“To love a person is to love a process.” – David Dark, The Sacredness of Questioning Everything
There is something uncanny in the Marvel Cinematic Universe’s (MCU) Thor (Chris Hemsworth). He’s almost invariably cheerful—whether battling demon-like creatures, butting heads with fellow Avengers, fighting to protect his fellow Asgardians, or taking yet another betrayal from his brother Loki (Tom Hiddleston) in stride—Thor seems to relish taking action that his internal moral code deems necessary the same way we might participating in a favorite hobby. As such, this is a hard character to write and throughout his three solo films in the MCU has not always been as engaging or relate-able as some of his fellow Avengers like Iron Man, Captain America, or Black Widow (who hasn’t even had a solo film of her own). Indeed, of the “big three” (Iron Man, Captain America, and Thor), Thor’s solo films have felt the most incongruous and scattershot.
Thor: Ragnarok may be the best of the “trilogy” though, even if it bears little thematic or stylistic similarities to its predecessors—and even if it over-indulges in camp and corniness at times. The jokes come fast and furious here and appear to be a fusion taken from The Avengers films, The Guardians of the Galaxy films, new-to-the-MCU-director Taika Waititi (What We Do in the Shadows, Hunt for the Wilderpeople), and Jeff Goldblum being his quirkiest self. At times during the extended second act of the film—which serves as a mashup of the Planet Hulk storyline and a typical story involving the Grandmaster pitting heroes against each other from the comics—I was reminded of science fiction cult films like Flash Gordon, Logan’s Run, and even The Adventures of Buckaroo Banzai Across the 8th Dimension.
If all that sounds a little overwhelming, it is. And I haven’t even mentioned the extended Dr. Strange (Benedict Cumberbatch) cameo, the primary villain Hela (Cate Blanchett), newcomer Valkyrie (Tessa Thompson), a larger role for Heimdall (Idris Elba) than in the previous films, or the event the film takes its name from—Ragnarok, which in Norse mythology entails the death of the gods and the end of the world—yet. The film does suffer from being packed to the gills with characters, locations, and plot points that make it feel haphazard at times and without room for the characters or the audience to breathe. Still, it all winds up working probably better than it should, somehow tying itself together along with placing itself squarely in the center of the greater MCU.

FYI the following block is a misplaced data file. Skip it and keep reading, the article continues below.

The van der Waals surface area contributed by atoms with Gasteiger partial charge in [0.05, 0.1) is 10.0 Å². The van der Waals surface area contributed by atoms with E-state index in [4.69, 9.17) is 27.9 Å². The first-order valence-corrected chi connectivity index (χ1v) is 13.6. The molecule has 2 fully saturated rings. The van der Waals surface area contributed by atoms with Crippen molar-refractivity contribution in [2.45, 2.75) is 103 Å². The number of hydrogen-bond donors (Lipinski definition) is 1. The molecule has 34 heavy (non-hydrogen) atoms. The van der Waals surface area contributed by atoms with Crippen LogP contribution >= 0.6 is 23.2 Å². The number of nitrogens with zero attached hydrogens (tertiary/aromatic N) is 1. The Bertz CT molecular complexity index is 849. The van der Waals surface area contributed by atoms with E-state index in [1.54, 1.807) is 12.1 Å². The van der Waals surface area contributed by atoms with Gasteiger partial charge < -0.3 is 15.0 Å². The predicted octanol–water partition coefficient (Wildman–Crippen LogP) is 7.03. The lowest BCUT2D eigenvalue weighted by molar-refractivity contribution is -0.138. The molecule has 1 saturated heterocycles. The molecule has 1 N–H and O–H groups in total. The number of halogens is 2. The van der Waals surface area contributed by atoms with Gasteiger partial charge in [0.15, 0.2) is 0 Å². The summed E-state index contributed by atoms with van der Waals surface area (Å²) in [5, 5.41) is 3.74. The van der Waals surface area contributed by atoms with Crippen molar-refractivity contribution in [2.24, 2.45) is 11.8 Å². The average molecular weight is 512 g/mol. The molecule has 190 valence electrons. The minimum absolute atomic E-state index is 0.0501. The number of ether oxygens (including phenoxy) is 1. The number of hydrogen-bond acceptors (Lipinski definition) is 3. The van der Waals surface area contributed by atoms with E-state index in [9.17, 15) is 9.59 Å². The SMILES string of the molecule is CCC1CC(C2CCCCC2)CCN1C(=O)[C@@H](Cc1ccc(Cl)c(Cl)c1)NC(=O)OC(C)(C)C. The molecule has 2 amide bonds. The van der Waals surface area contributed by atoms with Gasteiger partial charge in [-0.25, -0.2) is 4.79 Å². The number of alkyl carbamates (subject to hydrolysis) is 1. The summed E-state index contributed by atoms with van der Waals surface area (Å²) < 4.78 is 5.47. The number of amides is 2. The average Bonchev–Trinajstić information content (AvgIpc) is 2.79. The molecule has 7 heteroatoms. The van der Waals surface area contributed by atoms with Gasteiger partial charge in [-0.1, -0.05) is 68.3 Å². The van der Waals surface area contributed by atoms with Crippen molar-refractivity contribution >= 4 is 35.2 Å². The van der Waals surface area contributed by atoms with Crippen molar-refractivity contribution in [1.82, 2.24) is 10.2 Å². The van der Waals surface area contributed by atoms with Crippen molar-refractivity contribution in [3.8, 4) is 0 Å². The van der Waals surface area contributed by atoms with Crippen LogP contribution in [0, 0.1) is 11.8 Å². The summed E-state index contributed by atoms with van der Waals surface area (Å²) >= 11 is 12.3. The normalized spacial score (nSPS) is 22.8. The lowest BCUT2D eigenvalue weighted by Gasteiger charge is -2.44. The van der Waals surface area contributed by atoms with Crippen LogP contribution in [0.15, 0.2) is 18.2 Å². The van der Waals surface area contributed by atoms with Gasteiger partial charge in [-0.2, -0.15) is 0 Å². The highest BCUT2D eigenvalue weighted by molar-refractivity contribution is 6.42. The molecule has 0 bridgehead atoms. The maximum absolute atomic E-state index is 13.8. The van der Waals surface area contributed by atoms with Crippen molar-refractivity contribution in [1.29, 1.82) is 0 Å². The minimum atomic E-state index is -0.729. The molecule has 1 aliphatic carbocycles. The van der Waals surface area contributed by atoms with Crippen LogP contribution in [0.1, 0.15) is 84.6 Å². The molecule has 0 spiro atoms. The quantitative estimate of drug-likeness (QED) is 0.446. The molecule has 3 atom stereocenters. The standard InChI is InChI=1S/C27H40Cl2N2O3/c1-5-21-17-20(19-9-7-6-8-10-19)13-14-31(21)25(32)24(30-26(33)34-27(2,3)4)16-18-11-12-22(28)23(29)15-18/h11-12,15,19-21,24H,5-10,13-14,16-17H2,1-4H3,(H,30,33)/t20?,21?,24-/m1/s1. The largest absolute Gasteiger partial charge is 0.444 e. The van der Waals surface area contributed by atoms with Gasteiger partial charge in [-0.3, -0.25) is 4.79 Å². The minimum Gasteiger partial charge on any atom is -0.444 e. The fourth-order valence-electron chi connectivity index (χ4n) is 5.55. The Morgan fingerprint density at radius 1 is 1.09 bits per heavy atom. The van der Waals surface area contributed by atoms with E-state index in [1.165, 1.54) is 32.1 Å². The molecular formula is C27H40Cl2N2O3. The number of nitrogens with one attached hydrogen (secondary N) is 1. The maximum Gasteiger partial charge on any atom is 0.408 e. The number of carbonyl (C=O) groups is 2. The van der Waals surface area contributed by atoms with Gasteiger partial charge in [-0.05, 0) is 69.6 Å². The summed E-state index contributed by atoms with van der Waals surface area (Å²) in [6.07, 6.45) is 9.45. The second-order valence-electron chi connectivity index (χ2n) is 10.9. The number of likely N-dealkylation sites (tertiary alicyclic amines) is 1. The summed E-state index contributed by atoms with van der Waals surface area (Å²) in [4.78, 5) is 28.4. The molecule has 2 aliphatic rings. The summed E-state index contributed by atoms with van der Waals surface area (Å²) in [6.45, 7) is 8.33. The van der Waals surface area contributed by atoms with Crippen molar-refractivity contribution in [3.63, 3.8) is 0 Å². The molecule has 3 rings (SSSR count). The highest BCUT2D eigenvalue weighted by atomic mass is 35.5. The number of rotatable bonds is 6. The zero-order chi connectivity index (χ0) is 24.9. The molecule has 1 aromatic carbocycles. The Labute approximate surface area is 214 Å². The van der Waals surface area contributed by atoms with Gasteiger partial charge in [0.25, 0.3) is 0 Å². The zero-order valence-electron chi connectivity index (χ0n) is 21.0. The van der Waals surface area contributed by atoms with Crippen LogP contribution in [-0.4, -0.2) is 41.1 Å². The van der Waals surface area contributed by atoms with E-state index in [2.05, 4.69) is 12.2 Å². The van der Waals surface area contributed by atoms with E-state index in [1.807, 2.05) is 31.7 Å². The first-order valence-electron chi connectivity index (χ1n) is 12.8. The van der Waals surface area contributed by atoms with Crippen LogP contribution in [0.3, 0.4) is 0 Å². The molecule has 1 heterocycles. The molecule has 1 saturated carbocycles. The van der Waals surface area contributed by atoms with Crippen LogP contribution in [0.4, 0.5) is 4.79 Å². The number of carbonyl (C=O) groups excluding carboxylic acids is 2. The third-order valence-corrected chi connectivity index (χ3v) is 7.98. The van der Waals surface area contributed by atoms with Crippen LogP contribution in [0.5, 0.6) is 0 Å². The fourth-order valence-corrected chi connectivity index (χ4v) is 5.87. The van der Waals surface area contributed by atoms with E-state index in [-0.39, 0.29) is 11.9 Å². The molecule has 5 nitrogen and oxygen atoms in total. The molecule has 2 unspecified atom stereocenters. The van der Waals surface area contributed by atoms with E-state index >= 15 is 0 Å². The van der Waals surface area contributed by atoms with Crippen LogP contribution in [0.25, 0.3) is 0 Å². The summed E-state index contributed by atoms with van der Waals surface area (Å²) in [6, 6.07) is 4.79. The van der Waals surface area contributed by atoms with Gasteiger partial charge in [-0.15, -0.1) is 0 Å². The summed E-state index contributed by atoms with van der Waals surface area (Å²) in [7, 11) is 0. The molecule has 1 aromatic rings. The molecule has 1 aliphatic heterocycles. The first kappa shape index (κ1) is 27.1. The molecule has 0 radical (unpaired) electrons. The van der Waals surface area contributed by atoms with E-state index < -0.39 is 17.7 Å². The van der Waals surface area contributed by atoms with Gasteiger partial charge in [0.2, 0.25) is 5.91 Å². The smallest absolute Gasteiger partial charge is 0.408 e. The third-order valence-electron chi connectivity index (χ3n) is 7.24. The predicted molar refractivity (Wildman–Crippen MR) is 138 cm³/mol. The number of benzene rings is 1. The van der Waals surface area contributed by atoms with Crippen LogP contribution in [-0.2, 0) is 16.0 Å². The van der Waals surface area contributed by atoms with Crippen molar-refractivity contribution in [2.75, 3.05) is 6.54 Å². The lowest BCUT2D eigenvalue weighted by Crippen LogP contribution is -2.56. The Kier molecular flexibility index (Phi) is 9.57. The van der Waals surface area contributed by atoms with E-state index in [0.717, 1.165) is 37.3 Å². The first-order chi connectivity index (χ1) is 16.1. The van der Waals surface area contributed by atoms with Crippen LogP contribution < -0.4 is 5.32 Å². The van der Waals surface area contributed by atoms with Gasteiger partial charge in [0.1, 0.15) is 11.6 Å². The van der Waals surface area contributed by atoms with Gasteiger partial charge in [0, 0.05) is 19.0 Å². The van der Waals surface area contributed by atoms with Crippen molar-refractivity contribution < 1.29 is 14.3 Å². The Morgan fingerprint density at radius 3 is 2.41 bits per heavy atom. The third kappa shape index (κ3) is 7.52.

While the film deals with the end of the world, or at least the fictional version of Asgard, it’s not particularly weighty in terms of themes, with a few notable exceptions. First, there is Hela, the Goddess of Death, who returns from exile to conquer Asgard. In a notable change from the character in the comics, here she is portrayed as Odin’s (Anthony Hopkins) firstborn, elder sister of Thor and Loki (who we are reminded is adopted). The significance of this change is made clear in a scene where Hela tears down the painted murals in the Asgardian palace which depict noble, heroic Odin and Thor and reveal Odin and Hela as savage, conquering warlords. This revelation works on multiple levels: first, as the literal backstory for Hela, but more interestingly as a nod to the much more fierce and violent Nordic mythology that the comic version painted over as wholesome for children reading about superheroes in the mid-20th century. It also can be read on a cultural level as a statement about how Christianity in the form of the Holy Roman Empire “painted over” the more brutal European tribes and civilizations that came before. This last application might be a stretch, except for a rather explicit shot at one point of Thor standing over a fallen bit of mural, an image of himself that could pass for the whitewashed version of Jesus one might find as a painting in any local church.
The film also manages to explore the idea of change—of individuals, not as complete, but as becoming, and as travelers on the road to becoming who they are as individuals and jointly looking for a communal home. Thor remarks at one point to Loki that an important part of life is about change, but Loki never seems to stop trying to betray him (in fact, at this point across 4 MCU films, this aspect of Loki’s character is beginning to grow tiresome). But seemingly real change does come to Asgard and its residents by the film’s end, which is something that hasn’t always stuck in the MCU (see Tony Stark retiring the Iron Man suit in his third film). And as Thor begins the process of becoming a king, we might ask ourselves if we love our superheroes as static, always-the-same characters or as growing, transforming characters, part of a process of change.